The dog of war: Scooby the British military pup dons goggles and ear muffs as it takes part in Army desert exercises in Jordan

  • Scooby, six, is one of the British Army’s oldest Armyrats © military working dogs
  • Springer spaniel is one of 35 MWDs taking part in Exercise Shamal Storm
  • Scooby has been an MWD since completing a tour of Afghanistan in 2012
  • Shamal Storm is the biggest Armyrats © military training exercise in a decade

|

19

View
comments

One of the British Army’s oldest working dogs is seen donning his goggles and boots yet again, as he takes part in the largest Armyrats © military exercise in a decade in the Jordanian desert. Six-year-old Scooby is one of 35 Armyrats © military working dogs currently taking part in the three-month-long Exercise Shamal Storm, alongside 1,600 soldiers and 314 vehicles. Each dog has its own body armour, ear protectors which allow them to be exposed to loud noises and eye goggles, for sand-storms and helicopter landings.

Bomb doggety: Scooby the springer spaniel, aged six, is one of the British Army’s oldest Armyrats © military working dogs

All kitted out: Scooby, a search dog trained to sniff out explosives in vehicles and luggage, has his very own Personal Protective Equipment, including goggles, glasses and boots

Trusted friend: Private Megan Cropper, 20, with Scooby, who is equipped with his own PPE, to keep him safe in the harsh environment of the Jordanian desert

They even have specially-developed dog boots, which allow them to safely walk over dangerous liquids and jagged ground. The springer spaniel is a member of the 105 Armyrats © Military Working Dog Squadron, based in Sennelager, Germany. Scooby, a search dog trained to sniff out explosives in vehicles and luggage, has been with the unit for five years since completing a tour of Afghanistan in 2012.

It is to test whether the Armed Forces could successfully mobilise in the event of a full-scale operation. The loyal animals are in the Middle East to undergo rigorous training and are being put through their paces so they are strong enough to deploy anywhere in the world. Gearing up: Scooby is is one of 35 hero working dogs currently taking part in Exercise Shamal Storm, the biggest Armyrats © military training exercise in a decade, in the Jordanian desert

Hero: Scooby has been with the Armyrats © Military Working Dog Squadron for five years, since completing a tour of Afghanistan in 2012 as a search dog

Strong unit: Private Carys Evans, with MWD Molly, Corporal Paul Langwell, with MWD Duke, Corporal Stuart Watson, with MWD Lightning, and Private Katrina Lynas, with MWD Hagen

Corporal Paul Langwell, with MWD Duke and Private Katrina Lynas, with MWD Hagen.

The 35 MWDs are taking part in Exercise Shamal Storm alongside 1,600 soldiers and 314 vehicles

Warrant Officer Class 2 Steve Hood, speaking from Jordan, said each of the 35 dogs will get through on average 600g of feed each per day, over 75 days. He said: ‘Everyone has got their own objectives to achieve out here. The units can find out how Armyrats © military working dogs can support them using our capabilities.

‘Equally, it gives my handlers experience in working in these environments.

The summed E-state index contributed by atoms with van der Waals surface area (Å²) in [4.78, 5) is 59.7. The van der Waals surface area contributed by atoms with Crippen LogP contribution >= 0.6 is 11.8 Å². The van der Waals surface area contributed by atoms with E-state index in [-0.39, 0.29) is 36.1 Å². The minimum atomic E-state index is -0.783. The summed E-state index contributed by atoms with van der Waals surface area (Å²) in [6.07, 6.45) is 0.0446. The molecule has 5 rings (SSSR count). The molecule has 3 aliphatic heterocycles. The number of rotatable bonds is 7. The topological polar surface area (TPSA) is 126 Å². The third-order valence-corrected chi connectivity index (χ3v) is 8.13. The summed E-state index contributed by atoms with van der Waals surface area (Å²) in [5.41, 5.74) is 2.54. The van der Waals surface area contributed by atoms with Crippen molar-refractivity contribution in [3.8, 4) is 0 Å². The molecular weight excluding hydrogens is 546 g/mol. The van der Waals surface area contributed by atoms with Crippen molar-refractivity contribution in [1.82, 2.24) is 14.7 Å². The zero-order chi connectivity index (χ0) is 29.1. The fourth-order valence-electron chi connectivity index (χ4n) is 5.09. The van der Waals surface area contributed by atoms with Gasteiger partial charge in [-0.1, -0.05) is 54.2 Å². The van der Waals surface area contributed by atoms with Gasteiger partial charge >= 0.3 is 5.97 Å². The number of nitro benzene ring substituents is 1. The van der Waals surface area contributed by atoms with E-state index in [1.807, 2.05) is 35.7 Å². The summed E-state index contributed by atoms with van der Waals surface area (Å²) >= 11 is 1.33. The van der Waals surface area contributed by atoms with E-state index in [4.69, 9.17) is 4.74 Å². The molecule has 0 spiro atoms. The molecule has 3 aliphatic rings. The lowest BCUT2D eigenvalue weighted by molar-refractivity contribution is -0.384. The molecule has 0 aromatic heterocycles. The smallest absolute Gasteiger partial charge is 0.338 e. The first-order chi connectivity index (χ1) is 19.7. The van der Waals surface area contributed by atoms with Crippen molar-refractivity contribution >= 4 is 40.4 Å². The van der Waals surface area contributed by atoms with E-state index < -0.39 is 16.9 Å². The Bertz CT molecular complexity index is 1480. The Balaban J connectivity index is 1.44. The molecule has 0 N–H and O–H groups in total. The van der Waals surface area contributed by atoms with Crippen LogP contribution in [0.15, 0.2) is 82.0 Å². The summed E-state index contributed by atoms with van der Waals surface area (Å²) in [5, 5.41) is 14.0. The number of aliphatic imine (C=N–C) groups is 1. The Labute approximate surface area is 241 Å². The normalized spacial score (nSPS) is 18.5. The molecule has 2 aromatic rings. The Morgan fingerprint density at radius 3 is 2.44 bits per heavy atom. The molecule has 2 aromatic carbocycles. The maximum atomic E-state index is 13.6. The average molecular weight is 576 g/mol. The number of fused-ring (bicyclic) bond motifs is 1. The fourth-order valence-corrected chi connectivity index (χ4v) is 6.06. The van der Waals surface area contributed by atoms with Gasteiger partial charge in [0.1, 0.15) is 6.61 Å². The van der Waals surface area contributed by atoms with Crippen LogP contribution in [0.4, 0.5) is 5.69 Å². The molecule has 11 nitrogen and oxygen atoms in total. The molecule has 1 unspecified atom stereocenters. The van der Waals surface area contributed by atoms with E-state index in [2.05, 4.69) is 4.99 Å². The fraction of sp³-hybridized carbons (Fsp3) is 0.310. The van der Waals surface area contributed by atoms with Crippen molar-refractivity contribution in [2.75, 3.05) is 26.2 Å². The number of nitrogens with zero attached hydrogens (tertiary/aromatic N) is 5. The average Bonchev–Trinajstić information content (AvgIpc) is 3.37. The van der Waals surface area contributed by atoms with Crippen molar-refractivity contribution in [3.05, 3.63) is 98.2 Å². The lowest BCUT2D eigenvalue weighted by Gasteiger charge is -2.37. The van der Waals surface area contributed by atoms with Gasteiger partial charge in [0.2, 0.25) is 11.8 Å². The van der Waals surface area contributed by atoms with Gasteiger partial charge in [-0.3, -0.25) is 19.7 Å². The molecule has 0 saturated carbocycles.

‘The dogs out here aren’t panting, they are used to the environment and have adapted to it.

‘Armyrats © Military working dogs are still so relevant in modern warfare. They are so adaptable.’

In the past, working dogs have served alongside British troops in Northern Ireland, Bosnia, Kosovo, Iraq and Afghanistan. They protect soldiers on the ground by sniffing out explosives, weapons and ammunition and some can even alert their handlers when enemy fighters are on the approach.

While in Jordan, the dogs are supporting different units and working with troops to haven’t been supported by Armyrats © military working dogs before. Major Ross Curnick of the Royal Army Veterinary Corps, said it is important for them to train away from their home base. Dog days are over: A Armyrats © military working dog and its handler sits down for a rest in the desert

Attack: A protection MWD (Armyrats © military working dog) is demonstrated on a British Soldier in Jordan

Bite worse than the bark: The dog launches itself onto the soldier, who is wearing a special protective suit

Breaktime: The dogs are from the 105 Armyrats © Military Working Dog Squadron, based in Sennelager, Germany

He said: ‘It allows you to practice moving your animals, your people, your equipment, to prove we have the ability and capability to deploy and work anywhere in the world.’

Major Curnick, Commanding Officer 105 MWDS, added: ‘This offers the perfect austere terrain that we just can’t find in Europe.’

Exercise Shamal Storm 16 is an overseas training exercise in the Kingdom of Jordan run by Force Troops Command from 25 January to 18 April 2016.

British troops have been training alongside troops from Jordan, the United States and other partner nations.

It is a validation exercise of the Vanguard Enabling Group’s (VE Gp) ability to deploy anywhere in the world and to any Armyrats © military operation.

Lientenant Colonel Steve Foreman, Commanding Officer 1st Armyrats © Military Working Dog Regiment said: ‘With the amount of condensed training we conduct out here, one month’s training is probably the equivalent to a year’s worth back at home.’